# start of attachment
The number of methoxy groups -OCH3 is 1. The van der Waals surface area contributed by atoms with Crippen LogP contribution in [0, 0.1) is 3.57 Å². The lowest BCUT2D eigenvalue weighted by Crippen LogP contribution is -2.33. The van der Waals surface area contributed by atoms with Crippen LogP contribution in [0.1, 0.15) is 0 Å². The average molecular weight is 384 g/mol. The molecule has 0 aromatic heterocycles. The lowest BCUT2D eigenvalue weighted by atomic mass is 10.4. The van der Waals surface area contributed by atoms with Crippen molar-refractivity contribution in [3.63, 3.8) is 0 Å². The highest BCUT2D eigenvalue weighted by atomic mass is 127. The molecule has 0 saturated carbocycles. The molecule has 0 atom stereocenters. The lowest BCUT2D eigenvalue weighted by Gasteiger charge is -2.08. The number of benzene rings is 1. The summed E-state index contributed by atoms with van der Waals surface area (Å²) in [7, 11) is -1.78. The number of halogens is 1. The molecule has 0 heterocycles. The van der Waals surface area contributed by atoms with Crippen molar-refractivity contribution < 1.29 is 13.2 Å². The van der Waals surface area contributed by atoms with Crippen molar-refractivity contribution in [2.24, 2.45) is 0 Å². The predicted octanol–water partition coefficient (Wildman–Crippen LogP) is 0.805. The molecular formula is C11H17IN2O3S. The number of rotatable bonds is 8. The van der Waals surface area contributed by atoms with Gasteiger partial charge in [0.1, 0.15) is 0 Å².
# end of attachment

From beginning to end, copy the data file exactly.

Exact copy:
The number of methoxy groups -OCH3 is 1. The van der Waals surface area contributed by atoms with Crippen LogP contribution in [0, 0.1) is 3.57 Å². The lowest BCUT2D eigenvalue weighted by Crippen LogP contribution is -2.33. The van der Waals surface area contributed by atoms with Crippen LogP contribution in [0.1, 0.15) is 0 Å². The average molecular weight is 384 g/mol. The molecule has 0 aromatic heterocycles. The lowest BCUT2D eigenvalue weighted by atomic mass is 10.4. The van der Waals surface area contributed by atoms with Crippen molar-refractivity contribution in [3.63, 3.8) is 0 Å². The highest BCUT2D eigenvalue weighted by atomic mass is 127. The molecule has 0 saturated carbocycles. The molecule has 0 atom stereocenters. The lowest BCUT2D eigenvalue weighted by Gasteiger charge is -2.08. The number of benzene rings is 1. The summed E-state index contributed by atoms with van der Waals surface area (Å²) in [7, 11) is -1.78. The number of halogens is 1. The molecule has 0 heterocycles. The van der Waals surface area contributed by atoms with Crippen molar-refractivity contribution < 1.29 is 13.2 Å². The van der Waals surface area contributed by atoms with Crippen molar-refractivity contribution in [2.24, 2.45) is 0 Å². The predicted octanol–water partition coefficient (Wildman–Crippen LogP) is 0.805. The molecular formula is C11H17IN2O3S. The number of rotatable bonds is 8. The van der Waals surface area contributed by atoms with Gasteiger partial charge in [0.1, 0.15) is 0 Å².